Well, it's Hall of Fame induction weekend in Cooperstown—the time of year when discussions about the greats of baseball are everywhere. Who should be in the Hall, but isn't yet? Who's in the Hall, but maybe shouldn't be? Who's right on the edge, but probably won't make it in?
Folks often place those players who are outside of the bubble in the fictitious "Hall of Very Good". It's a nice way of saying that a player had a tremendous career, while also acknowledging that they weren't quite the best of the best.
But what if there actually were a Hall of Very Good?
Don't think it could happen? Well, we live in a ridiculous era of participation trophies. If the pendulum swings a little farther in that ridiculous direction, who's to say that a committee won't eventually be assembled to lobby for the creation of an actual Hall of Very Good?
And while we're at it, why don't we also drop it down another notch and create a Hall of Good?
And a step below that, a Hall of Not So Bad?
And then a step below that, a Hall of Eh, That Guy Wasn't So Good, but He Played in the Majors, So There's That?
Below you'll find descriptions of each of these make-believe Halls, along with potential building locations and a few of my selections for enshrinement. Read through the descriptions, and feel free to add some of the players you'd choose for each Hall in the comment section at the end of the post.
Hall of Very Good
Site: Lake Tahoe, California
Guys who make it into the Hall of Very Good were really, really talented ballplayers. Northern California gives them a fitting place to chill out and bask in their excellence. Depending on your perspective on the matter, there could be at least 50 or so players in this hall, so we'd give them a nice, intimate building with some big windows so they can take in the view of the lake. Because a few of them might eventually make the trip across the country to Cooperstown, they'll be given a digital plaque that can be used to create a physical version in the future. Players can also contribute a couple of personal items, like a game-used bat or jersey that hasn't already been cut up to use on relic cards.
Potential Candidates: Dave Parker, Don Mattingly, Keith Hernandez.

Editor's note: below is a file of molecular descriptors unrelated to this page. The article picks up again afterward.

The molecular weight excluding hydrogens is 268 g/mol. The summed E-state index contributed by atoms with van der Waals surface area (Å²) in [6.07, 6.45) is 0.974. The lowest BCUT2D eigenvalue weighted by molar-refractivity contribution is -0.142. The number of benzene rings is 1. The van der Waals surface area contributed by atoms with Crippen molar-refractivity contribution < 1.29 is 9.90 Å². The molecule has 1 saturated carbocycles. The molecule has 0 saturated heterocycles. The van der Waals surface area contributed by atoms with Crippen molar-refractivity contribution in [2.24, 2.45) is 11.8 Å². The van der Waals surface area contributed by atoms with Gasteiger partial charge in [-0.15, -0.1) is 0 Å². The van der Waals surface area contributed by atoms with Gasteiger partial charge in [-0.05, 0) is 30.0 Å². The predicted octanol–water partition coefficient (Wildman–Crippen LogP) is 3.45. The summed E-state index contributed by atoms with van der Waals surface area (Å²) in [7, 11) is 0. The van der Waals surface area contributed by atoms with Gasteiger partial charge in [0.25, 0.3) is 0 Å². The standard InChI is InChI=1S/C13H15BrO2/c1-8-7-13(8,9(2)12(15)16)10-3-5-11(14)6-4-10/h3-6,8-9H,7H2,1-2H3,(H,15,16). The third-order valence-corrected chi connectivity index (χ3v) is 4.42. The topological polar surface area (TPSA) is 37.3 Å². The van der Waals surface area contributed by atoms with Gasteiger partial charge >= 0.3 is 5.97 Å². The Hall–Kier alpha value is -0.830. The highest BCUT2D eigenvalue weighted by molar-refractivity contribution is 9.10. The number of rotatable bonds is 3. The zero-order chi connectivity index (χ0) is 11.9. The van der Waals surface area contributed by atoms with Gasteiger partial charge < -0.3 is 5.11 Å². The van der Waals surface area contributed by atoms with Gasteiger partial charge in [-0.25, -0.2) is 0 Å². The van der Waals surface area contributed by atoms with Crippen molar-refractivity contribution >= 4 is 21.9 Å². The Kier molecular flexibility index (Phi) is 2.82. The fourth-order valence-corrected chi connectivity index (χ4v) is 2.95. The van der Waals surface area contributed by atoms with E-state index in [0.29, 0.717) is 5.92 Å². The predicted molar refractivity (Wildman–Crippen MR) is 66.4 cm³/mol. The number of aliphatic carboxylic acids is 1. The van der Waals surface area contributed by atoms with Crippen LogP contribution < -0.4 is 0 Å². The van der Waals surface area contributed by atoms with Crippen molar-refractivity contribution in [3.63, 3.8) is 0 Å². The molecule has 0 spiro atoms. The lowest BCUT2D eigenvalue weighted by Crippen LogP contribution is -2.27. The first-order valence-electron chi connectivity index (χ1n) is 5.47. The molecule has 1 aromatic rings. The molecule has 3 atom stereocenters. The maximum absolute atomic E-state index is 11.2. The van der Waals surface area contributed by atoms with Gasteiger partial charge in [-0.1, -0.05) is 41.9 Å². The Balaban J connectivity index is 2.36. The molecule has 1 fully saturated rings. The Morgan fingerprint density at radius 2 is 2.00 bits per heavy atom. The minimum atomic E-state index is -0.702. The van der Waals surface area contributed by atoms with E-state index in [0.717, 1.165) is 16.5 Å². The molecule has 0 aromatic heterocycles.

Hall of Good
Site: Dubois, Wyoming
These guys were super-talented as well, just maybe a step below the Hall of Very Good. They've likely put up a bunch of hits, home runs, and RBIs. If not the power numbers, then they were notable in other ways. Perhaps they made a few All-Star teams, accumulated some Gold Gloves or Silver Sluggers, or were known to be near the top of the league in certain offensive or defensive categories for a season or two. Postseason heroics might also get you in here. (e.g., Kirk Gibson in '84 and '88) And because there are probably a few hundred players who'd qualify for this Hall, they get a big, sprawling ranch in Wyoming to kick back and enjoy the mountain scenery. Plenty of extra acres would be reserved for new ranches to be added to the complex as more players are inducted. Each inductee will be represented by a replica jersey and a glossy color photo.
Potential Candidates: George Foster, Darrell Evans, Shawn Green.
Hall of Not So Bad
Site: Mall of America, Minnesota
There are thousands of players who fit this bill, so we're going to need some space. And with baseball being the national pastime, what better place to be than the Mall of America? A representative employed by Major League Baseball will rent out a storefront with lots of shelving space, and each inductee will have a small binder placed on one of those shelves—in alphabetical order by last name for easy fan access—which contains some of their baseball cards. Fans pay a simple $5.00 timed admission fee, and have 30 minutes to flip through the binders. Proceeds go toward rent and utilities for the mall storefront, and to the cost of purchasing binders and 9-pocket pages for new inductees.
Potential Candidates: Spike Owen, Leon Durham, Candy Maldonado.
Hall of Eh, That Guy Wasn't So Good, but He Played in the Majors, So There's That
Site: Storage facility in Hoboken, New Jersey
I mean, it's sort of close to Cooperstown. Got to throw these guys a bone of some kind, right?
There's got to be more than 10,000 players who fit this category, so each inductee will be represented by his final MLB card in a top loader so you can see his career stats. (If the player did not receive an MLB trading card during his career, a printout from baseball-reference.com will be provided in a separate binder.) The card will be stored in a monster box with all the other player cards, again in alphabetical order. Each player will be required to pay a $1.00 annual fee to help cover the cost of the storage unit plus administration fees.
So there you have it. A place to commemorate every player who's ever reached the majors.
Who are some players you'd vote into each Hall? I look forward to your answers.
I'm sure all of you baseball enthusiasts and collectors out there understand that this blog post was satire. However, if the wrong folks read this, and if they're consequently inspired to create an actual Hall of Very Good one day—or any of the other Halls—I just want you to know that I accept full responsibility and will take all the blame you'd like to pile on.